The Node.js-based SDK serves as a comprehensive toolkit for developers, offering tools and resources to seamlessly integrate their devices with the 2Smart ecosystem. With these SDKs and boilerplates, developers can focus on implementing the unique functionalities of their devices while ensuring compatibility with the standardized communication protocols established by the 2Smart Convention. This approach accelerates the development lifecycle, promotes consistency, and empowers developers to efficiently bring their IoT solutions to market.
Thanks to standardization within a unified convention, every device provides information about itself, its properties, and its interfaces. This enables other devices or systems to automatically identify and interact with it without prior configuration. Any developer working with such a device understands how to control it, the logic for reading sensor values, sending commands, receiving notifications or validation errors, and determining the device’s current status (lost, ready, disconnected, etc.).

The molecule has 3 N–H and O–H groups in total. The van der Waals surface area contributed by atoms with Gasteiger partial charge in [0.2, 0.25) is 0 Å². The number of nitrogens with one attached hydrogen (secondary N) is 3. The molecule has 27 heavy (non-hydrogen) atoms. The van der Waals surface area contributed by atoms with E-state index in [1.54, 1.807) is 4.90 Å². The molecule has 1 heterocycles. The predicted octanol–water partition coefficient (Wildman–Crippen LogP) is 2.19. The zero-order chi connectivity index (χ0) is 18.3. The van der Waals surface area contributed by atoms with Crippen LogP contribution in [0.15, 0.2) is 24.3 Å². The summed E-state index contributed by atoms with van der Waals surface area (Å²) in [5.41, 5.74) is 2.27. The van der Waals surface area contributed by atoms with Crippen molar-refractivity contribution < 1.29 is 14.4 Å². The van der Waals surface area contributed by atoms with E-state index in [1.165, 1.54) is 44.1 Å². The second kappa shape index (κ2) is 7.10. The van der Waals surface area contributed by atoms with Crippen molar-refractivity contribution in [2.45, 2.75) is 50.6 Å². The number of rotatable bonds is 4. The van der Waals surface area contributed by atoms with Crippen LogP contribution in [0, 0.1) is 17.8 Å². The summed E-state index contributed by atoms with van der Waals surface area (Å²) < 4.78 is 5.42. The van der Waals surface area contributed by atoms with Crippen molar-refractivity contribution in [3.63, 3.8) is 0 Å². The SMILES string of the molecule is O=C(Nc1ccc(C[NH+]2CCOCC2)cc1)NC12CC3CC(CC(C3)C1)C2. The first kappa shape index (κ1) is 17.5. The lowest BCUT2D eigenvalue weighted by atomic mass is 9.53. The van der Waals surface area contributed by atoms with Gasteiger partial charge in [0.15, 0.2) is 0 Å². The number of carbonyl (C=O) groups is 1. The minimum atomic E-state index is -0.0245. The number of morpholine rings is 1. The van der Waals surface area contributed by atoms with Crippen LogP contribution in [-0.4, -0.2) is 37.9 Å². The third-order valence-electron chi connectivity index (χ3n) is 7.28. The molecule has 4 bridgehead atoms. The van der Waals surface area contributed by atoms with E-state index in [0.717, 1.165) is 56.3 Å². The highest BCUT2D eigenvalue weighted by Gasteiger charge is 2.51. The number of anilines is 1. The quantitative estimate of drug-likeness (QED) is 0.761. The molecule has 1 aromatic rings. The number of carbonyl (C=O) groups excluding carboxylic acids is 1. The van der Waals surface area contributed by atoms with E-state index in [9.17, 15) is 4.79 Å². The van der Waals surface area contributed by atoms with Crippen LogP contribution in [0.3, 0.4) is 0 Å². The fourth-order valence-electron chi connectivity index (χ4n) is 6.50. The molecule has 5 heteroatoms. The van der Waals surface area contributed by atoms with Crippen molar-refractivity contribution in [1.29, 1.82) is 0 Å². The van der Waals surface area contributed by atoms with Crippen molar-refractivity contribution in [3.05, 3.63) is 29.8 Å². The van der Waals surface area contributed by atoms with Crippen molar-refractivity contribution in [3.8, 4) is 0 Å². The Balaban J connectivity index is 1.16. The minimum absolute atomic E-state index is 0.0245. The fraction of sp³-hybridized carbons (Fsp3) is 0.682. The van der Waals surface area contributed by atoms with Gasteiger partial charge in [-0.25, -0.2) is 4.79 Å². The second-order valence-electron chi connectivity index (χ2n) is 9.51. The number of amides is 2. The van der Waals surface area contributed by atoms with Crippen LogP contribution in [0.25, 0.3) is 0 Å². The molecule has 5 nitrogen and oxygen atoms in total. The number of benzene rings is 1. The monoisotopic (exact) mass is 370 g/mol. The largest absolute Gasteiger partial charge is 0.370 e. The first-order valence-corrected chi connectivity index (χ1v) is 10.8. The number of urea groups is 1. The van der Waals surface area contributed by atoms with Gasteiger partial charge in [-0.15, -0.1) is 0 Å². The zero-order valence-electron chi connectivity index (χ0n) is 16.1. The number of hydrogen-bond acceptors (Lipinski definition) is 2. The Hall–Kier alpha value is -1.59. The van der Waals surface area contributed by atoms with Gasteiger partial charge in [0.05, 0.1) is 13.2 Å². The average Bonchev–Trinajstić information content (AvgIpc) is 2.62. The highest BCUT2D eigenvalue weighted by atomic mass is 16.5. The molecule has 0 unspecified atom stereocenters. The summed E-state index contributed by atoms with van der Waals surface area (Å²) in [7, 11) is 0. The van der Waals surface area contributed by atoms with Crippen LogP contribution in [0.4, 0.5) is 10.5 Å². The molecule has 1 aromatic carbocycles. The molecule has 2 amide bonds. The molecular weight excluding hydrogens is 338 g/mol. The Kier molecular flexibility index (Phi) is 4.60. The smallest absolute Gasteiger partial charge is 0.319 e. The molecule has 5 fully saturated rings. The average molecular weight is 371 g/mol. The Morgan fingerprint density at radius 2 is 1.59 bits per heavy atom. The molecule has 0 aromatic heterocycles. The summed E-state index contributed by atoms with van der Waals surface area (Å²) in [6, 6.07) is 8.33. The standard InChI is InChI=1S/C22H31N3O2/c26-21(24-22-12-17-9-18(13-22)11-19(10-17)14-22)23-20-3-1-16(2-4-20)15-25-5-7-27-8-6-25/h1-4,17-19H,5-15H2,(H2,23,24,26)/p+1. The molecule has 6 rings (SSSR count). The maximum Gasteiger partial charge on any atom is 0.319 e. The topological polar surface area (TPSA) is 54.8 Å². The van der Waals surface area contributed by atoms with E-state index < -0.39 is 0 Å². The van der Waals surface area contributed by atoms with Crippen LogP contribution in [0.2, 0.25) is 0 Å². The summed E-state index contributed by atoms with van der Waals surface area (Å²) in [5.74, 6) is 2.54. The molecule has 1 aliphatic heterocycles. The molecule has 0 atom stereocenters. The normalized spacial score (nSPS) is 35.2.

The strict data typing and topic structures also eliminate the need to develop a control interface for each new device, as a generic interface can be created once and reused. For example, if a device adheres to the Homie convention, we understand that a boolean sensor can only have true or false states, and it requires a switch for control. The same logic applies to sensors with any other data type.
Thus, device self-declaration facilitates the automatic detection and integration of new devices into the system. Importantly, self-declaration allows the creation of universal products, rendering universal interfaces, and working consistently with all devices, regardless of the complexity of the tasks they solve. The practical implementation of this concept will be demonstrated below.
Homie offers specific standards and conventions for describing devices and their interfaces. When referring to “public implementations of interfaces,” it means that device interfaces are described in accordance with Homie standards and can be easily understood and used by other devices that support Homie.
For example, Homie provides structured ways to define device nodes and properties. Public implementations of interfaces allow devices to automatically provide information about their structure and capabilities, facilitating interaction with other devices or systems on the network.
Examples of Homie interfaces that can be publicly implemented:
When a device provides public implementations of interfaces, it becomes more convenient to integrate it into smart home systems, the Internet of Things, and other applications that support Homie.